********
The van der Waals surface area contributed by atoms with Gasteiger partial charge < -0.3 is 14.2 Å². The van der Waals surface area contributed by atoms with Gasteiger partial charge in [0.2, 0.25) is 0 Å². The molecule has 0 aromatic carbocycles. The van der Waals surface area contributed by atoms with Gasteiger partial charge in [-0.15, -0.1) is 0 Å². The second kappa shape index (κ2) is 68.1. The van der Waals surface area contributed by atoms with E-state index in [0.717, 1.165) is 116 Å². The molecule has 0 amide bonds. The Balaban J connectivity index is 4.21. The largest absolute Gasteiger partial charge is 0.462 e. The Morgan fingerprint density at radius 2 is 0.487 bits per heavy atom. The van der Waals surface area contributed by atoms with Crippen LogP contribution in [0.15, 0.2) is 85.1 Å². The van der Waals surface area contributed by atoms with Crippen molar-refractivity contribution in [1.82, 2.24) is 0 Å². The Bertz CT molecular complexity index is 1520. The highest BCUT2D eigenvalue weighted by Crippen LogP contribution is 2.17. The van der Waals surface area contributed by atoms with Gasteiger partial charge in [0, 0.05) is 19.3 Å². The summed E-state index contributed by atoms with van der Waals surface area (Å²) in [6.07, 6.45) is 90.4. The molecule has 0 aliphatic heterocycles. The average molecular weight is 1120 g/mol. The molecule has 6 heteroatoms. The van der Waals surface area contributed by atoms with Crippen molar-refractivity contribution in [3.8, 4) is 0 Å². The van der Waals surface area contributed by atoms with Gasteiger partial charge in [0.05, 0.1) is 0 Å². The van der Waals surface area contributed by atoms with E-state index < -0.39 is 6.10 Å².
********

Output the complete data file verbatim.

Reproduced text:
The van der Waals surface area contributed by atoms with Gasteiger partial charge < -0.3 is 14.2 Å². The van der Waals surface area contributed by atoms with Gasteiger partial charge in [0.2, 0.25) is 0 Å². The molecule has 0 aromatic carbocycles. The van der Waals surface area contributed by atoms with Gasteiger partial charge in [-0.15, -0.1) is 0 Å². The second kappa shape index (κ2) is 68.1. The van der Waals surface area contributed by atoms with E-state index in [0.717, 1.165) is 116 Å². The molecule has 0 amide bonds. The Balaban J connectivity index is 4.21. The largest absolute Gasteiger partial charge is 0.462 e. The Morgan fingerprint density at radius 2 is 0.487 bits per heavy atom. The van der Waals surface area contributed by atoms with Crippen LogP contribution in [0.15, 0.2) is 85.1 Å². The van der Waals surface area contributed by atoms with Crippen molar-refractivity contribution in [1.82, 2.24) is 0 Å². The Bertz CT molecular complexity index is 1520. The highest BCUT2D eigenvalue weighted by Crippen LogP contribution is 2.17. The van der Waals surface area contributed by atoms with Gasteiger partial charge in [0, 0.05) is 19.3 Å². The summed E-state index contributed by atoms with van der Waals surface area (Å²) in [6.07, 6.45) is 90.4. The molecule has 0 aliphatic heterocycles. The average molecular weight is 1120 g/mol. The molecule has 6 heteroatoms. The van der Waals surface area contributed by atoms with Crippen molar-refractivity contribution in [3.8, 4) is 0 Å². The van der Waals surface area contributed by atoms with Gasteiger partial charge in [0.05, 0.1) is 0 Å². The van der Waals surface area contributed by atoms with E-state index < -0.39 is 6.10 Å².